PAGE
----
An increasingly common complaint from radio personalities is how little feedback they get from managers and program directors. As budget reductions continue to consolidate duties, overworked PD’s often don’t make time to listen to, let alone critique, talent. Some personalities have told me it’s been years since their boss has worked with them. If that’s happened to you, it’s time to be proactive to get feedback.

A Jacobs Media study showed that nearly 40% of air personalities surveyed say their on-air work is never reviewed by station management. Another 19% say they are only air-checked just a couple times a year. That’s just not sufficient.

Everyone needs coaching. Without input, we don’t grow. And many times, we fall back. But most of the time, personalities are shy about asking for attention from management. Some even go out of their way to avoid it. But that’s not going to help you grow. If you’re not getting coaching, ask for it.

There’s an old saying that the squeaky wheel gets the grease. So start squeaking!

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Approaching Managers

Air talent: Believe me. I feel your pain. Even some of my programmers I work with don’t come to the air check sessions and coaching meetings I set up with their air personalities. It’s amazing that the one thing that impacts their success the most is ignored. But it happens.

That’s why you have to be proactive, even if you feel neglected. Don’t just “doing your own thing”. Just because management doesn’t have (or take) time with your show doesn’t mean you’re better on your own.

Here’s how to ask for help.

Be Proactive To Get Feedback

The biggest reason programmers don’t invest time working with talent is because it’s hard. It takes time to prepare, and they usually feel anxiety before discussing performance.

That’s why most air talent (and PD’s) dread air check sessions. And it’s true that many air check sessions suck. But they don’t have to.

Talent that is proactive to get feedback can turn coaching sessions into a positive experience. Here are some ways to do it:

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Ask For Help: Making it clear that you’re looking for input to solve a problem takes the edge off of a situation that could be confrontational. It changes the dynamic from “tell me what I’m doing wrong” to “help me figure out how to do it right.”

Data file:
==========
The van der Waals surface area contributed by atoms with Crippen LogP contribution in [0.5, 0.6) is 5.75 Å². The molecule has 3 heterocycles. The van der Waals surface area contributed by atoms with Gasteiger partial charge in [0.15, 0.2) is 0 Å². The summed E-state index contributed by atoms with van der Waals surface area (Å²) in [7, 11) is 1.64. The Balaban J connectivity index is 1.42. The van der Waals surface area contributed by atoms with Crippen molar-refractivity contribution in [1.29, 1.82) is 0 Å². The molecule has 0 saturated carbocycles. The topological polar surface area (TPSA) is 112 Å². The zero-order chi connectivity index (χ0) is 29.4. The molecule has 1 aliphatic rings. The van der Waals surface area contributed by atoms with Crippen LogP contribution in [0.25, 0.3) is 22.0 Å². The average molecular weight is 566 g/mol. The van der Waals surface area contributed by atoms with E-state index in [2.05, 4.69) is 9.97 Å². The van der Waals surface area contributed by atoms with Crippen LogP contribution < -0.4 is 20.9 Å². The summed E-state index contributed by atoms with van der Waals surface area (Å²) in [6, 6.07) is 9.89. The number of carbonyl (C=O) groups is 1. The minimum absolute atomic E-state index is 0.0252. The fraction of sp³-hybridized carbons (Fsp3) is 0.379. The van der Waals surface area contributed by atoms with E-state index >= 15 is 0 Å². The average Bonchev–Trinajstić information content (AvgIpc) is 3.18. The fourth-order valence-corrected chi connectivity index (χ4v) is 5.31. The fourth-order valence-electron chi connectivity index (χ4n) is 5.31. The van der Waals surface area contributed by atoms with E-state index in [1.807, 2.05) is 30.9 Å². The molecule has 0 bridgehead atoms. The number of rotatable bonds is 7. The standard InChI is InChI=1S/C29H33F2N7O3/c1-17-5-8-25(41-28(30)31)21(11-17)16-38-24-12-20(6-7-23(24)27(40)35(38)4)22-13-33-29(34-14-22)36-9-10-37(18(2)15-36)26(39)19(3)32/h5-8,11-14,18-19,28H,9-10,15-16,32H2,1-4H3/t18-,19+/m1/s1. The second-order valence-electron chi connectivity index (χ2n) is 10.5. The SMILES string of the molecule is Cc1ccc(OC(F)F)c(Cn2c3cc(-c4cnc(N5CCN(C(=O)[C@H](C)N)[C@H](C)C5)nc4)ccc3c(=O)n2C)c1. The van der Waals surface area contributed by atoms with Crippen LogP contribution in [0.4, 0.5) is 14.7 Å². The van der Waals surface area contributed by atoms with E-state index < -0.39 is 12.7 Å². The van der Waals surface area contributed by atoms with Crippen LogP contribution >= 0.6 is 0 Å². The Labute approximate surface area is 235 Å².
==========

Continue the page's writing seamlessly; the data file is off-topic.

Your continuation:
Set An Agenda: Ask for a meeting to review specific performance questions or solve a specific problem you face. This makes it easier for the PD, establishes expectations and increases the chance of a meeting with action points. And, when you share the challenge, it’s now the PD’s problem, too.

Send Audio Ahead of Time: Don’t cherry pick just the best breaks. This isn’t about trying to get a pat on the head. It’s to improve. Choose segments that show what you are working on. This is much more effective than randomly listening to a couple of breaks, and it saves time.

Create an Action Plan: Each meeting should produce a Next Steps action plan. What happens next? If the PD doesn’t provide it, suggest one yourself.

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Follow Up: Don’t just sit back and wait for the PD to get back to you after the meeting. Send audio of breaks that show what you’re working on and ask for quick feedback to make sure you’re on the right path.


You’re probably thinking you shouldn’t have to ask for input. And you’re right. You shouldn’t have to sit back and wait for critique to help your performance. But if you’re like many air personalities that aren’t getting coaching, do what you must do to get it.

And if your PD, manager or company just don’t have time to work with you at all…or if they lack the experience or expertise to help your career grow, let me know. I can recommend a talent coach.

Why You Need a Talent Coach

Air Check Coaching Services

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Steal This Technique for On-Air PDs to Air Check Yourself